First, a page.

In certain embodiments, the present invention relates to the aforementioned method, wherein R1 is -alkyl.

In certain embodiments, the present invention relates to the aforementioned method, wherein R1 is -methyl or -ethyl.

In certain embodiments, the present invention relates to the aforementioned method, wherein R2 is -hydrogen or -alkyl.

In certain embodiments, the present invention relates to the aforementioned method, wherein R2 is -hydrogen or -methyl.

In certain embodiments, the present invention relates to the aforementioned method, wherein R3 is -hydrogen.

In certain embodiments, the present invention relates to the aforementioned method, wherein R4 is -hydrogen.

In certain embodiments, the present invention relates to the aforementioned method, wherein W is


or —C(═O)O—; and R3 is -hydrogen.

In certain embodiments, the present invention relates to the aforementioned method, wherein W is


or —C(═O)O—; R3 is -hydrogen; and R2 is -hydrogen or methyl.

In certain embodiments, the present invention relates to the aforementioned method, wherein W is


or —C(═O)O—; R3 is -hydrogen; and R2 is -hydrogen or methyl; and R1 is alkyl.

In certain embodiments, the present invention relates to the aforementioned method, wherein W is


or —C(═O)O—; R3 is -hydrogen; and R2 is -hydrogen or methyl; R1 is alkyl; X is —C(R4)2—; and R4 is -hydrogen.

In certain embodiments, the present invention relates to the aforementioned method, wherein W is


R3 is -hydrogen; and R2 is -hydrogen; R1 is methyl; X is —C(R4)2—; R4 is -hydrogen; m is 0; and n is 0.

In certain embodiments, the present invention relates to the aforementioned method, wherein W is —C(═O)O—; R3 is -hydrogen; and R2 is -methyl; R1 is ethyl; X is —C(R4)2—; R4 is -hydrogen; m is 1; and n is 0.

Another aspect of the present invention relates to a method of coating a surface with a polymer, comprising the step of depositing a polymer on a surface using chemical vapor deposition; wherein said polymer coating comprises a plurality of monomers selected from the group consisting of styrenes and acrylates.

Another aspect of the present invention relates to a method of coating a surface with a polymer, comprising the step of depositing a polymer on a surface using chemical vapor deposition; wherein said polymer coating comprises a plurality of monomers selected from the group consisting of (dimethylaminomethyl)styrene, (dimethylaminoethyl)styrene, (diethylaminomethyl)styrene, (diethylaminoethyl)styrene, (dimethylaminomethyl)-α-methylstyrene, (diethylaminoethyl)acrylate, (dimethylaminoethyl)acrylate, (diethylaminomethyl)acrylate, (dimethylaminomethyl)acrylate, (dimethylaminopropyl)acrylate, (diethylaminoethyl)methacrylate, (dimethylaminoethyl)methacrylate, (diethylaminomethyl)methacrylate, (dimethylaminomethyl)methacrylate and (dimethylaminopropyl)methacrylate.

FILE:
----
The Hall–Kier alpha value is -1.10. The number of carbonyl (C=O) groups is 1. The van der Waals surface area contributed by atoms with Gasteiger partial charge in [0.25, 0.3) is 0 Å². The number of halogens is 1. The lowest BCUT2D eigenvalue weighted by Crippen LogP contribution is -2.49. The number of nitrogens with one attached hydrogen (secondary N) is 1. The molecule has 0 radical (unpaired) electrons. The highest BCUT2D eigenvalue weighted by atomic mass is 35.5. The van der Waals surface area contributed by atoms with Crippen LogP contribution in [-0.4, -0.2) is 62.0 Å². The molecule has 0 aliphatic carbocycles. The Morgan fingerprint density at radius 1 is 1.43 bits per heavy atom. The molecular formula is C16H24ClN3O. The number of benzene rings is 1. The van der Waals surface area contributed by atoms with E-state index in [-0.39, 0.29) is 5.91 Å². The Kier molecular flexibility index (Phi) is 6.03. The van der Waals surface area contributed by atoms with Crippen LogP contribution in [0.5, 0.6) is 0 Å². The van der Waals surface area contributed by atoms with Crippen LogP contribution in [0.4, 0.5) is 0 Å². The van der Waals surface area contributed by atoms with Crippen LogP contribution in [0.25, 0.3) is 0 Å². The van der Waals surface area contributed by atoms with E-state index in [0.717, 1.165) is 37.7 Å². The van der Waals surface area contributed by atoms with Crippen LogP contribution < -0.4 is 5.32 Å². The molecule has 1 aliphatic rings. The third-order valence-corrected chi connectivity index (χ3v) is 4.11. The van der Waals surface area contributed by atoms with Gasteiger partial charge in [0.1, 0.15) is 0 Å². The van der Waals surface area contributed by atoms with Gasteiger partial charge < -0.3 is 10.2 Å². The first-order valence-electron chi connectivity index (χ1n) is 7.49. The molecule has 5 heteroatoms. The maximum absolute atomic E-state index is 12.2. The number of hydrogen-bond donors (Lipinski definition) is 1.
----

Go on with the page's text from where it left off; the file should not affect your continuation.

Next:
In certain embodiments, the present invention relates to the aforementioned method, wherein said plurality of monomers is selected from the group consisting of (dimethylaminomethyl)styrene and (diethylaminoethyl)acrylate.

In certain embodiments, the present invention relates to the aforementioned method, wherein said polymer coating has a thickness of less than about 500 μg/cm2.

In certain embodiments, the present invention relates to the aforementioned method, wherein said polymer coating has a thickness of less than about 100 μg/cm2.

In certain embodiments, the present invention relates to the aforementioned method, wherein said polymer coating has a thickness of less than about 50 μg/cm2.

In certain embodiments, the present invention relates to the aforementioned method, wherein said polymer coating has a thickness of less than about 10 μg/cm2.

In certain embodiments, the present invention relates to the aforementioned method, wherein said polymer coating has a thickness of less than about 5 μg/cm2.

In certain embodiments, the present invention relates to the aforementioned method, wherein said polymer coating is covalently bound to the surface.

In certain embodiments, the present invention relates to the aforementioned method, wherein said surface is selected from the group consisting of nylon, polyester, polyurethane, polyanhydride, polyorthoester, polyacrylonitrile, polyphenazine, latex, teflon, dacron, acrylate polymer, chlorinated rubber, fluoropolymer, polyamide resin, vinyl resin, Gore-tex®, Marlex®, expanded polytetrafluoroethylene (e-PTFE), low density polyethylene (LDPE), high density polyethylene (HDPE), polypropylene (PP), and poly(ethylene terephthalate) (PET).